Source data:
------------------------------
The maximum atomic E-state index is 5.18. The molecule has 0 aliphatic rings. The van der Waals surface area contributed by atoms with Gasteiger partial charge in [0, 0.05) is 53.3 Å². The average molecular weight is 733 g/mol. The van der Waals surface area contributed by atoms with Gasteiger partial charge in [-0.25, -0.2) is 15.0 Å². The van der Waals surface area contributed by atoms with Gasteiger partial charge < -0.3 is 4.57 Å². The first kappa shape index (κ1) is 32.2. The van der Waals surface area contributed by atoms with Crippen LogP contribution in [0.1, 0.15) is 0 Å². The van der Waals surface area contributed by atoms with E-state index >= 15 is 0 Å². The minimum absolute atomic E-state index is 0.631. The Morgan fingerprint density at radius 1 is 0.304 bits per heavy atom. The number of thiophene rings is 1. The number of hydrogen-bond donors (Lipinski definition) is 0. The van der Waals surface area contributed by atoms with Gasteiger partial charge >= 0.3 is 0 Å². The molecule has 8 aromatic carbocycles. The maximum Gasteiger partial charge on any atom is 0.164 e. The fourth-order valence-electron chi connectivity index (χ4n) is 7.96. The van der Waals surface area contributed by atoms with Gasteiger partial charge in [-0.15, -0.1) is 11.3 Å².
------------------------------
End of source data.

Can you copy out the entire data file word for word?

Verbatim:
The maximum atomic E-state index is 5.18. The molecule has 0 aliphatic rings. The van der Waals surface area contributed by atoms with Gasteiger partial charge in [0, 0.05) is 53.3 Å². The average molecular weight is 733 g/mol. The van der Waals surface area contributed by atoms with Gasteiger partial charge in [-0.25, -0.2) is 15.0 Å². The van der Waals surface area contributed by atoms with Gasteiger partial charge < -0.3 is 4.57 Å². The first kappa shape index (κ1) is 32.2. The van der Waals surface area contributed by atoms with Crippen LogP contribution in [0.1, 0.15) is 0 Å². The van der Waals surface area contributed by atoms with E-state index >= 15 is 0 Å². The minimum absolute atomic E-state index is 0.631. The Morgan fingerprint density at radius 1 is 0.304 bits per heavy atom. The number of thiophene rings is 1. The number of hydrogen-bond donors (Lipinski definition) is 0. The van der Waals surface area contributed by atoms with Gasteiger partial charge >= 0.3 is 0 Å². The molecule has 8 aromatic carbocycles. The maximum Gasteiger partial charge on any atom is 0.164 e. The fourth-order valence-electron chi connectivity index (χ4n) is 7.96. The van der Waals surface area contributed by atoms with Gasteiger partial charge in [-0.15, -0.1) is 11.3 Å².